Now, let me clarify. I’m not encouraging you to quit your job, dump your savings account and just wait to see what happens. But here’s what I hope all of us will think about. There are those times when we see needs around us and our response is to give not what is needed but what we think we can afford – what seems safe and manageable – because, heaven forbid, we should give so much that we might need the help of someone else down the line. That is a risk we don’t want to take. That is a position we don’t want to be in. We would just as soon avoid that kind of vulnerability. Elijah? Well, he’s a great bible character; but do we really want to be like Elijah? And yet, avoiding risk constricts our faith because faith isn’t just some set of ideas or the mere belief in God’s existence. Faith is trust in the context of relationship; a firm trust that – no matter what – God has our six; a trust that is willing to accept that God can provide for us through others and that there is no shame in allowing God to do so. Elijah was a man, an Israelite, a prophet of God; yet he accepted that God would be serving him his daily bread from the hands of a poor, foreign widow.
Friends, most of you are aware that I’ve been out of work these past couple weeks because of surgery. And some of you know that I like to work out; I’m super focused on being physically strong and fit. I don’t like to feel physically vulnerable. I like to do things for myself. But after surgery, like it or no, I was vulnerable. The first couple days I couldn’t even get in and out of chairs without my husband’s help. But in the midst of that vulnerability, you all were there to care for me. You brought meals and groceries. You covered the church office. You made a point of keeping me informed about things I needed to know and didn’t bother me with things I didn’t need to know. You went to the post office for me and made extra trips into the church office. You prayed for me, you sent cards, you called to check and see if there was anything I needed. You were “bread of life,” so to speak. God provided for me, God fed me and sustained me, in a time of vulnerability, through you and I was blessed and God was honored.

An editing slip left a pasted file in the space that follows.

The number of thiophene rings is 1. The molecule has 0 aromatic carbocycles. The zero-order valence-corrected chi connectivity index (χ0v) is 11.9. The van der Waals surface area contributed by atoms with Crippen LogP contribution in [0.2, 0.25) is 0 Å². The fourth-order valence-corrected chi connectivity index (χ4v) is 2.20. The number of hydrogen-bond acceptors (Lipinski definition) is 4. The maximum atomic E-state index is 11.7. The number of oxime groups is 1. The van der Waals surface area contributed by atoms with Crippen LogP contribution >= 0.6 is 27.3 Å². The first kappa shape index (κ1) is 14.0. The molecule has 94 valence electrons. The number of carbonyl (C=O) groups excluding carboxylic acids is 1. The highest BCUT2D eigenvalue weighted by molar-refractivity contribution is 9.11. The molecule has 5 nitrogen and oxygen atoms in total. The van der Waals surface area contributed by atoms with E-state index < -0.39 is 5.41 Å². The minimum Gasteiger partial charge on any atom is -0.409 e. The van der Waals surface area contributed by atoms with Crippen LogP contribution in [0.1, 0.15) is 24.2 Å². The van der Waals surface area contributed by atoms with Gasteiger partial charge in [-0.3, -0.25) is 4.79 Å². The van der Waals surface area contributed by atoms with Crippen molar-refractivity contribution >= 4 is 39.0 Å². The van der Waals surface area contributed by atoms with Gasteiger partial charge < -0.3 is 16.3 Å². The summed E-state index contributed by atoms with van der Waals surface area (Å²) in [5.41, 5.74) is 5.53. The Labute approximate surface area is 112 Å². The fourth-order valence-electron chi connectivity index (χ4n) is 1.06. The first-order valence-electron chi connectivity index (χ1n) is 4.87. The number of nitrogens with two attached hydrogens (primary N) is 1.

Friends, sometimes we scurry like crazy to control so much stuff in our lives… needlessly; because God’s got us. Our God is the bread of life and the meal he serves is never-ending.
[i] Exodus 16:3. NRSV
[ii] 1 Kings 17:14.